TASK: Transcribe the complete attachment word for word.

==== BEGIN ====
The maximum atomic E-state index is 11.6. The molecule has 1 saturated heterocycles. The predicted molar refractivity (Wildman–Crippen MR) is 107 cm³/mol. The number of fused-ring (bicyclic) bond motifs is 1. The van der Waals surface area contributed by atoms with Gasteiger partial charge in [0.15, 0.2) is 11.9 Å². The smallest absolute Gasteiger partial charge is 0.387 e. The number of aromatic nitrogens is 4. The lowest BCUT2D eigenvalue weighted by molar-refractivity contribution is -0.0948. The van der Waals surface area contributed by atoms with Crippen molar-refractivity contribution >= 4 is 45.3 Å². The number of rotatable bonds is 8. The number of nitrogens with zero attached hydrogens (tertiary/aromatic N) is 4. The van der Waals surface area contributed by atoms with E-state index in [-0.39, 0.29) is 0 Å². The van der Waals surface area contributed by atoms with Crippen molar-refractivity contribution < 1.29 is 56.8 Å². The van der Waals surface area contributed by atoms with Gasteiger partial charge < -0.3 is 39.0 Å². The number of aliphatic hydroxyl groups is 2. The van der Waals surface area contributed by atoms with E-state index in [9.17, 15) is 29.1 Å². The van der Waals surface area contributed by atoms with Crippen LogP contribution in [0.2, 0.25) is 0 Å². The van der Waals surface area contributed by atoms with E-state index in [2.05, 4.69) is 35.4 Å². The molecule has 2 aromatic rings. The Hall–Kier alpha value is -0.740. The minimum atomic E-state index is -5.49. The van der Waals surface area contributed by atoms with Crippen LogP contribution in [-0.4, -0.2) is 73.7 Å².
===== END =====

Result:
The maximum atomic E-state index is 11.6. The molecule has 1 saturated heterocycles. The predicted molar refractivity (Wildman–Crippen MR) is 107 cm³/mol. The number of fused-ring (bicyclic) bond motifs is 1. The van der Waals surface area contributed by atoms with Gasteiger partial charge in [0.15, 0.2) is 11.9 Å². The smallest absolute Gasteiger partial charge is 0.387 e. The number of aromatic nitrogens is 4. The lowest BCUT2D eigenvalue weighted by molar-refractivity contribution is -0.0948. The van der Waals surface area contributed by atoms with Crippen molar-refractivity contribution >= 4 is 45.3 Å². The number of rotatable bonds is 8. The number of nitrogens with zero attached hydrogens (tertiary/aromatic N) is 4. The van der Waals surface area contributed by atoms with E-state index in [-0.39, 0.29) is 0 Å². The van der Waals surface area contributed by atoms with Crippen molar-refractivity contribution < 1.29 is 56.8 Å². The van der Waals surface area contributed by atoms with Gasteiger partial charge < -0.3 is 39.0 Å². The number of aliphatic hydroxyl groups is 2. The van der Waals surface area contributed by atoms with E-state index in [9.17, 15) is 29.1 Å². The van der Waals surface area contributed by atoms with Crippen LogP contribution in [0.2, 0.25) is 0 Å². The van der Waals surface area contributed by atoms with E-state index in [2.05, 4.69) is 35.4 Å². The molecule has 2 aromatic rings. The Hall–Kier alpha value is -0.740. The minimum atomic E-state index is -5.49. The van der Waals surface area contributed by atoms with Crippen LogP contribution in [-0.4, -0.2) is 73.7 Å².